Cairo: Egypt's opposition called for nationwide protests against a constitution backed by President Mohamed Mursi, after a vote exposed deep divisions that could undermine his efforts to build consensus for tough economic measures. The Islamist leader won a 57 percent 'yes' vote for the constitution in a first round of a referendum at the weekend, according to state media, a margin that was less than his party had hoped for and which is likely to embolden the opposition.
The second round, due to be held on Saturday, is expected to give another 'yes' as voting will be in districts seen as even more sympathetic towards Islamists, which would mean the constitution should be approved. The opposition National Salvation Front urged the organisers of the referendum to investigate what it said were widespread voting violations and ensure that the second round of balloting was properly supervised.
It called for protests across Egypt on Tuesday 'to stop forgery and bring down the invalid draft constitution' and urged organisers to consider re-running the first round of voting. Senior opposition politician Mohamed ElBaradei, a Nobel prize winner, used his Twitter account to call for "cancelling the notorious referendum and entering dialogue to mend the rift."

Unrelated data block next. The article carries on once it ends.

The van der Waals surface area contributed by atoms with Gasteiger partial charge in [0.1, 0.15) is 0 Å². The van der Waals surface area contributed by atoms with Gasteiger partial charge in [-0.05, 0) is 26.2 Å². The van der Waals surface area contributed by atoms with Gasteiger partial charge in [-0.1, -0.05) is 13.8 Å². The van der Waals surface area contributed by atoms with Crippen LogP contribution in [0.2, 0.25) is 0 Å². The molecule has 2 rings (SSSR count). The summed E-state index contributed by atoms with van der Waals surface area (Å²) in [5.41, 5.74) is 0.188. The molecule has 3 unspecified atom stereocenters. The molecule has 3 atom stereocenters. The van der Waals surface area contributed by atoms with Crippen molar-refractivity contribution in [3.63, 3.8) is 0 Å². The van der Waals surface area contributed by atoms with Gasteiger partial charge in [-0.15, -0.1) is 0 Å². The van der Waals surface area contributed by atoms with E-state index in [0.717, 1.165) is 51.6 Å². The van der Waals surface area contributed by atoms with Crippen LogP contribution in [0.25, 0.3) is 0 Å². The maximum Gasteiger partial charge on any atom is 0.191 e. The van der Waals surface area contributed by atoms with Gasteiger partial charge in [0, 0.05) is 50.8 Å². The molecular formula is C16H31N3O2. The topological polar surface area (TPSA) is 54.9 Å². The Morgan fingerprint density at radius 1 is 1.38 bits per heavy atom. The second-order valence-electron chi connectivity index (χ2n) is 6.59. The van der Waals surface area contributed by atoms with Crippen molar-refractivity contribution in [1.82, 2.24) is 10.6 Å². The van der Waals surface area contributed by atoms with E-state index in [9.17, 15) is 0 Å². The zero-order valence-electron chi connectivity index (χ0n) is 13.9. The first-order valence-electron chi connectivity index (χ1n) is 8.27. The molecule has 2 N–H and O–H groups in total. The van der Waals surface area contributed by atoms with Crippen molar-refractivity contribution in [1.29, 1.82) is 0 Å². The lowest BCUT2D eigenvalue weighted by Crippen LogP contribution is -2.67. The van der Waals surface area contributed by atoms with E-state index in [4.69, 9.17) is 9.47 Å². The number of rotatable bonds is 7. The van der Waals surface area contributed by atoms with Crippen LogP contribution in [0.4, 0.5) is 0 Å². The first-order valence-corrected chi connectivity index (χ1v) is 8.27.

The closeness of the first-round tally and the low turnout give Mursi scant comfort as he seeks to assemble support for difficult economic reforms to reduce the budget deficit. One newspaper calculated that in the first round, out of every 100 Egyptians, 18 voted 'yes', 13
09:33 AM, Dec 18, 2012
Cairo: Egyptians voted narrowly in favour of a constitution shaped by Islamists and opposed by liberals in the first round of a two-stage vote, a member of the Muslim Brotherhood's party that sought a "yes" vote said on Sunday, citing its unofficial tally. One opposition official also said the vote appeared to have gone in favour of Islamists who backed the constitution, after the opposition had said late on Saturday...
10:49 AM, Dec 16, 2012